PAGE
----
Entering into medical school brings about a number of changes into the life of a Student. As the first two years of attending lectures and spending maximum time with hefty books comes to an end, a whole new chapter awaits the medical student in the third year of school – Clinical Rotations.
What are clinical rotations?
Clinical rotation is an opportunity to treat patients directly. The rotations are conducted in medical centers that are affiliated with the medical school. The time span of Clinical rotations and areas of focus during the third and fourth year varies from one institution to the other. During clinical rotations, the students will be supervised by resident physicians and the process works similar to any scheduled job.
Why are clinical rotations important?
The first two years of medical school involves garnering knowledge about the various facets of medical field. Clinical rotations involve application of this knowledge and development of patient management skills. Clinical rotations are similar to MCAT one-on-one training classes where students get an opportunity to personally interact with the mentor (who in this case is the resident physician) and learn the nuances of the subject effectively. Most often, students make their clinical rotation experience as the basis while choosing their specialty area. In short, clinical rotations are an invaluable experience to gain confidence as a medical student and to learn the right communication strategies in the hospital setup.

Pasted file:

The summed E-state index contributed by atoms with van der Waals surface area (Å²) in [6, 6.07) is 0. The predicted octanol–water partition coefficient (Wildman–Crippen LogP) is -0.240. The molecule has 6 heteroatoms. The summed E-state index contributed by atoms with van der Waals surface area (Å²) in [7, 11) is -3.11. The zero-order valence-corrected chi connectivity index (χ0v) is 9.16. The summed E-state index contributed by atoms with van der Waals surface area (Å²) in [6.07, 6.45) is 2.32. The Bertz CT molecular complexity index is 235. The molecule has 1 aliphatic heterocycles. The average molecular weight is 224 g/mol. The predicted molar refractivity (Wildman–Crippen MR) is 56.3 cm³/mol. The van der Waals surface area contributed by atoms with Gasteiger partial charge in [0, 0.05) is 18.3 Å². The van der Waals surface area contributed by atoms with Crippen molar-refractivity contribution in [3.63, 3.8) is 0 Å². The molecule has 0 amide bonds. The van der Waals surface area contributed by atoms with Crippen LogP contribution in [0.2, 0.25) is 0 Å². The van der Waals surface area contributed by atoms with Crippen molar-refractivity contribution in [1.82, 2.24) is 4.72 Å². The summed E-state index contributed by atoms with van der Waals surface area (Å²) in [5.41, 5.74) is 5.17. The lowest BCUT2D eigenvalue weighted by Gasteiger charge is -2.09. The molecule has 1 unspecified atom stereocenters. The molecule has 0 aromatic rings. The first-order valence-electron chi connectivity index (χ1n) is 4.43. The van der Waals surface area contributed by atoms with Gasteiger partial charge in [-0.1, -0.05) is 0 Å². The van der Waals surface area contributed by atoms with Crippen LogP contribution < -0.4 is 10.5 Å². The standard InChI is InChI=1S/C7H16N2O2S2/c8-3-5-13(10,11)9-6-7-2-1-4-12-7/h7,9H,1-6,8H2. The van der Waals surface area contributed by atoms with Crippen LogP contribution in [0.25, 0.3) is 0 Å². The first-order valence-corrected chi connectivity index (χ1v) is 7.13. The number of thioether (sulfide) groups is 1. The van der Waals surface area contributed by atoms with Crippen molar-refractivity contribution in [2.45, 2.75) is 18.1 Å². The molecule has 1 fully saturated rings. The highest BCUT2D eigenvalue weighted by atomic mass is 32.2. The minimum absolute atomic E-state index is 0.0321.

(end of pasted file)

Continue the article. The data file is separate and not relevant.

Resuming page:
How can a student make the best out of the clinical rotation experience?
- Be willing to put extra effort that can help stand out among other students.
- Volunteer to shoulder certain responsibilities of the resident physician.
- While attending patients, review their medical history, lab tests and other diagnostic results in advance.
- Establish a good rapport with the resident physician and make a genuine effort to learn from them. Use the key points taught in communication lessons during the MCAT one-on-one training classes in order to learn effectively from the resident physician.
- Avoid complaining about performing certain tasks, every aspect of the clinical rotation offers in-depth learning.
- Be professional in dressing up, handling patient cases and interacting with nurses and other doctors in the medical center.
- Arrive at the center at the right time and be organized.
- Respect every member of the hospital setup and avoid excessive use of phone for personal communication.
What happens when a medical student makes a mistake during the clinical rotation period?
Mistakes are a part of the learning process. Students are expected to report their mistakes immediately to the resident physician rather than finding a way to cover them up. Resident physicians in return must take responsibility of the mistake and ensure constructive feedback is given to students in order to prevent recurrence of such situations in the future. Therefore, students must be open to leverage the opportunities that come their way and learn from their mistakes too.
Clinical rotations are an essential part of medical school and experts recommend students to focus on a wider variety of specialties during their clinical rotation in order to learn team-based practice effectively.
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